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Taijuan Walker's woes continue as Mets fall to Marlins

Mets starting pitcher Taijuan Walker takes off his

Mets starting pitcher Taijuan Walker takes off his cap after giving up a double to the Marlins' Jesus Aguilar during the first inning on Tuesday in Miami. Credit: AP/Lynne Sladky

MIAMI — MIAMI — The Mets’ list of problems, featured prominently in a 5-4 loss to the Marlins on Tuesday, is growing.

Taijuan Walker struggled again, allowing four runs and eight hits in 5 2/3 innings. That raised his ERA to 3.86, completing his second-half regression to his career norms.

He entered this season, his first with the Mets, with a lifetime 3.84 ERA.

The lineup had one hit in seven at-bats with runners in scoring position, an RBI double from James McCann with two outs in the ninth. Brandon Drury grounded out to second for the final out, stranding pinch runner Albert Almora Jr., the would-be tying run, on second.


Altogether, it meant another mediocre night in a season full of them. Yes, the Mets (55-51) have lost five of their past six games, including two in a row to Miami (46-61). But their underperformance is deeper than that. Over the past seven weeks, they are 20-26.

The Mets’ lead over the Phillies in the NL East has dwindled to 1 1/2 games, the smallest since May 25, while Atlanta is 2 1/2 back. They head to Philadelphia for a three-game series this weekend.

"We have to get our act together soon," Mets owner Steve Cohen said in a fifth-inning tweet, in which he asked followers to keep him updated on the game because he was out to dinner with one of his daughters, Sophia Cohen.

Almost all the damage against Walker came before the end of the third inning. Rookie catcher Alex Jackson, a trade-deadline acquisition, walloped his first career home run in the second. Isan Diaz went deep in the third. Rookie outfielder Bryan De La Cruz, another newbie as of last week, added a scorched two-out, two-run single up the middle after Walker loaded the bases (walking two batters) for his first career RBIs.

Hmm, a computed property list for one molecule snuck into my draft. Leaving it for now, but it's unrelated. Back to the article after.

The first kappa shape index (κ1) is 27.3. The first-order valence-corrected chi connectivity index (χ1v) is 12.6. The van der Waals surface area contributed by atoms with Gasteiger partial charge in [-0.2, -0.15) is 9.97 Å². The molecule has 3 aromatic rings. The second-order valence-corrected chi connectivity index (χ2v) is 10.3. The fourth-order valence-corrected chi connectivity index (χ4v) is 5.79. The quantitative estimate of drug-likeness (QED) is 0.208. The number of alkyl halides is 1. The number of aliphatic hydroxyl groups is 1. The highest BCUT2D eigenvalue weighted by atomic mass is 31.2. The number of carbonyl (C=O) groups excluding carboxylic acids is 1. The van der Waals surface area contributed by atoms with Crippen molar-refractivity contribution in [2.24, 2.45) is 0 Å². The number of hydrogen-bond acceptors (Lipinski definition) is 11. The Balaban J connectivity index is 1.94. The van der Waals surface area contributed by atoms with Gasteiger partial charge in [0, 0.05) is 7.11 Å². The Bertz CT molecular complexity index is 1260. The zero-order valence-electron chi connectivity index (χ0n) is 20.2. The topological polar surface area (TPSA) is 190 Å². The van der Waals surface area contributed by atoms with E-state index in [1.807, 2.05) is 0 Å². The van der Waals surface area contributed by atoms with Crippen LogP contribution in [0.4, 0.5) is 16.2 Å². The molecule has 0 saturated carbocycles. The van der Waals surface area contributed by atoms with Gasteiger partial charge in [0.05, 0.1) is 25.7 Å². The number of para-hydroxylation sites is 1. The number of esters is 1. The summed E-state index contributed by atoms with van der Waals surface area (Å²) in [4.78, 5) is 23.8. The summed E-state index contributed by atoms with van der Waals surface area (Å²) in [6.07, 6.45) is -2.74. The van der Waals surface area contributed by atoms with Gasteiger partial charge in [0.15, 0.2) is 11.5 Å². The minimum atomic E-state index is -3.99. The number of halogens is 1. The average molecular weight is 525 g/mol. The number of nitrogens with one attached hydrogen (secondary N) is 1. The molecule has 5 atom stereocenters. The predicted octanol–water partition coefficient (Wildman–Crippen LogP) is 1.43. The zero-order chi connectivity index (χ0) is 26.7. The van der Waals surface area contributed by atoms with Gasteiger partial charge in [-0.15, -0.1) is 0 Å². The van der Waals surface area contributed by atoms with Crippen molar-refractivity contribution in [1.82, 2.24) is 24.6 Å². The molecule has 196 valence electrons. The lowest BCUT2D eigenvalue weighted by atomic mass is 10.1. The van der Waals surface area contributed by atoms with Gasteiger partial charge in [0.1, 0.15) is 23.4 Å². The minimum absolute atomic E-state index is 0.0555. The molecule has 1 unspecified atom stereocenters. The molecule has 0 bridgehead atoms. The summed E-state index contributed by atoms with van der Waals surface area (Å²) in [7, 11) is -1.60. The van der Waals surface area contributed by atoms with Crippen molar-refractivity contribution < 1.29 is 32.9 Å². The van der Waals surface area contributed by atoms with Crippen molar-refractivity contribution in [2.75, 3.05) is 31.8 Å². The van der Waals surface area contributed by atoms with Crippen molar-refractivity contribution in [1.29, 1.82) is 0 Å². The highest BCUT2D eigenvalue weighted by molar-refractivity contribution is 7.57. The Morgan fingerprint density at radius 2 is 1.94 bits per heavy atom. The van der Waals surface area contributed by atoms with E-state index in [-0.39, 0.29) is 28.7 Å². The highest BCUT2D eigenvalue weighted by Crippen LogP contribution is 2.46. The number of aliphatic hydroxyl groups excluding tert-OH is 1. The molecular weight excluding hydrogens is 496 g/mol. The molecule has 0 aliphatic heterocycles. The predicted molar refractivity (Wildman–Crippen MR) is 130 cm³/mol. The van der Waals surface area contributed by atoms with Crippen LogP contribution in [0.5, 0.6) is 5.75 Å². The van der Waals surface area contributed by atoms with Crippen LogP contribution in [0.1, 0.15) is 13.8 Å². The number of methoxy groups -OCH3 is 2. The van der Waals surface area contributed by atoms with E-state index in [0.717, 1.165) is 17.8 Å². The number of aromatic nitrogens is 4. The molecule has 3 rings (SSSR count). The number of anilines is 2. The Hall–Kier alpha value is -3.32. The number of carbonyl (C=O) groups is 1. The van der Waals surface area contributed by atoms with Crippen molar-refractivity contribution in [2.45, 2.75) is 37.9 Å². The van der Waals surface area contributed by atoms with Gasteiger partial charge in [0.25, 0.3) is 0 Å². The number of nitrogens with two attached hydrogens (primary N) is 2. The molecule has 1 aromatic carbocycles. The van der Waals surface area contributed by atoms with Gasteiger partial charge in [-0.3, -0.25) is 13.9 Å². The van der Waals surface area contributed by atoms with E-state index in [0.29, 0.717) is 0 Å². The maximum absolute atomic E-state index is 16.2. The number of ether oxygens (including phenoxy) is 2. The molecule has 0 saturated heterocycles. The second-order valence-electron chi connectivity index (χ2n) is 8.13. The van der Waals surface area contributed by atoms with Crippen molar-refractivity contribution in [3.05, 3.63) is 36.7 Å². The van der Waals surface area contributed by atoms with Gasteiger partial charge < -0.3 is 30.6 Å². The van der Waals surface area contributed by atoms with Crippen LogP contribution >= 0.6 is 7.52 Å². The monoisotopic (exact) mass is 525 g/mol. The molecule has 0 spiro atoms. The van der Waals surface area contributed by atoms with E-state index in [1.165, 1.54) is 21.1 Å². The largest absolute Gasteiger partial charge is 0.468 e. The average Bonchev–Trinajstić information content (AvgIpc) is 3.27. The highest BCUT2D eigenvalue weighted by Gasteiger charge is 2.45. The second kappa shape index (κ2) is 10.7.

Walker rebounded to retire nine of his final 10 hitters, salvaging this outing as the statistical best of his four since the All-Star break.

"I think I’m going in the right direction, honestly," Walker said. "That third inning got away from me a little bit. But I felt good. I felt like I finished really strong at the end."

Among Walker’s issues: long balls. He allowed six in 16 games before the break but seven in his past three starts.

Tensions flared as the Mets neared another loss. Following his flyout to end the top of the eighth, a yelling Javier Baez was held back by Marlins first baseman Jesus Aguilar and several Mets. Manager Luis Rojas said Baez was upset with something said by Miami reliever Richard Bleier.

Rojas was ejected by plate umpire Stu Scheurwater in the seventh inning for arguing about a called third strike on Brandon Nimmo (which appeared to catch plenty of the plate). It was the fourth ejection of the season for Rojas, who had none last year in his pandemic-shortened debut season.

He blamed his frustration on a series of iffy calls throughout the night. "Arguing balls and strikes will get you ejected," Rojas said. "I just couldn’t stop."

The Mets had plenty of chances against righthander Nick Neidert, who allowed three runs in 5 1/3 innings, and eventually capitalized on some. Dominic Smith had two sacrifice flies, J.D. Davis an RBI double.

That was it until they made it closer later, as they so often do. The Mets have said for months that their offense will click eventually. They’re still waiting. "Right now, we just gotta start hitting," Rojas said.

McCann added: "We’ve been able to put together some rallies late. But it would be nice to do it early."

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